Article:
Kaveh G. Shojania, MD; Margaret Sampson, MLIS; Mohammed T. Ansari, MBBS, MMedSc, MPhil; Jun Ji, MD, MHA; Steve Doucette, MSc; David Moher, PhD
Clinicians rely on systematic reviews for current, evidence-based information.
This survival analysis of 100 meta-analyses indexed in ACP Journal Club from 1995 to 2005 found that new evidence that substantively changed conclusions about the effectiveness or harms of therapies arose frequently and within relatively short time periods. The median survival time without substantive new evidence for the meta-analyses was 5.5 years. Significant new evidence was already available for 7% of the reviews at the time of publication and became available for 23% within 2 years.
Clinically important evidence that alters conclusions about the effectiveness and harms of treatments can accumulate rapidly.
Includes the search protocols to identify candidate new trials, application of criteria from the original review to identify eligible new trials, meta-analytic pooling of new results with previous meta-analytic results, and identification of new systematic reviews on the same topic or “pivotal trials” (published in 1 of the 5 highest-impact general medical journals or more than 3 times the sample size of the previous largest trial) that met any of our criteria for qualitative signals for updating. An individual reviewer reached a tentative conclusion about the presence of quantitative and qualitative signals for updating, but each review was discussed in detail by the project team to reach a final consensus decision. For reviews that did not have any signals for updating, the group also decided whether the searches had been adequate or whether more comprehensive searching for new trials might be required, including more detailed electronic searching and hand-searching of for new trials relevant to the original review.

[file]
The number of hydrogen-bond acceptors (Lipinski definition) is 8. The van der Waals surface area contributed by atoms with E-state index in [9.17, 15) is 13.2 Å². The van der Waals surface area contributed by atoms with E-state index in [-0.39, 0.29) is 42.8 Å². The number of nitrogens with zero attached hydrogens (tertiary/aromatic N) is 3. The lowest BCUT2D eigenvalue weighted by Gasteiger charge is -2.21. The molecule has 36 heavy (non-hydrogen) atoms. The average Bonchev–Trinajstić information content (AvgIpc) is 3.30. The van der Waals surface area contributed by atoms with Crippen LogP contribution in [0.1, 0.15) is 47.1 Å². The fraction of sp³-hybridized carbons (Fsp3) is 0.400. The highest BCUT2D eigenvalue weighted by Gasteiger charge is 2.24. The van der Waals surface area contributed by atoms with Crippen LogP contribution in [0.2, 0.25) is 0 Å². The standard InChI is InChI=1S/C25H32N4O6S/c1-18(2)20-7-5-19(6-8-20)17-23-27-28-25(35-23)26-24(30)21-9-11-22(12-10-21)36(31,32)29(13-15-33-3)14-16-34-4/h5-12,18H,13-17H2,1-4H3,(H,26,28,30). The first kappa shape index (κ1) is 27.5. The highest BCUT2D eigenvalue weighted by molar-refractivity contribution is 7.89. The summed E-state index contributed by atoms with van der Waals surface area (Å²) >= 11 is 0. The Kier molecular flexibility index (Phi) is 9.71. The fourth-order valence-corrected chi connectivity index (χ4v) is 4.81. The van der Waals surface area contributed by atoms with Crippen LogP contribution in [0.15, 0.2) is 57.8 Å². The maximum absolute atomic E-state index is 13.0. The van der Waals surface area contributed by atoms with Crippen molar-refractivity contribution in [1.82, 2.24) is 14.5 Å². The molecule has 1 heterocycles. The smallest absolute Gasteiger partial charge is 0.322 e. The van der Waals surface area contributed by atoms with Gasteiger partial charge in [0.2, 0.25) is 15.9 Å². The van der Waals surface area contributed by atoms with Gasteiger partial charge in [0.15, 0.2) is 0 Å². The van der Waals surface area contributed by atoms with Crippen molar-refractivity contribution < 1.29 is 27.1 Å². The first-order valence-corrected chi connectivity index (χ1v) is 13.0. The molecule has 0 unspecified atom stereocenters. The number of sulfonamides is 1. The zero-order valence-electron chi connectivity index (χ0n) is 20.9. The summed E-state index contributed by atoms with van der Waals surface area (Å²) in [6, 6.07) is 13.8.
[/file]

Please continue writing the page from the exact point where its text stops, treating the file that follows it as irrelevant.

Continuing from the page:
The immediate decrease in survival at time zero reflects the 7 systematic reviews for which signals for updating had already occurred at the time of publication. The low number of reviews at risk after 10 years reflects the fact that the sample spanned 1995 to 2005 and censoring occurred on 1 September 2006. Thus, only reviews published before September 1996 and having no signals for updating could have more than 10 years of observation.
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Shojania KG, Sampson M, Ansari MT, Ji J, Doucette S, Moher D. How Quickly Do Systematic Reviews Go Out of Date? A Survival Analysis. Ann Intern Med. 2007;147:224-233. doi: 10.7326/0003-4819-147-4-200708210-00179
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Published: Ann Intern Med. 2007;147(4):224-233.
Cardiology, Education and Training, Prevention/Screening.
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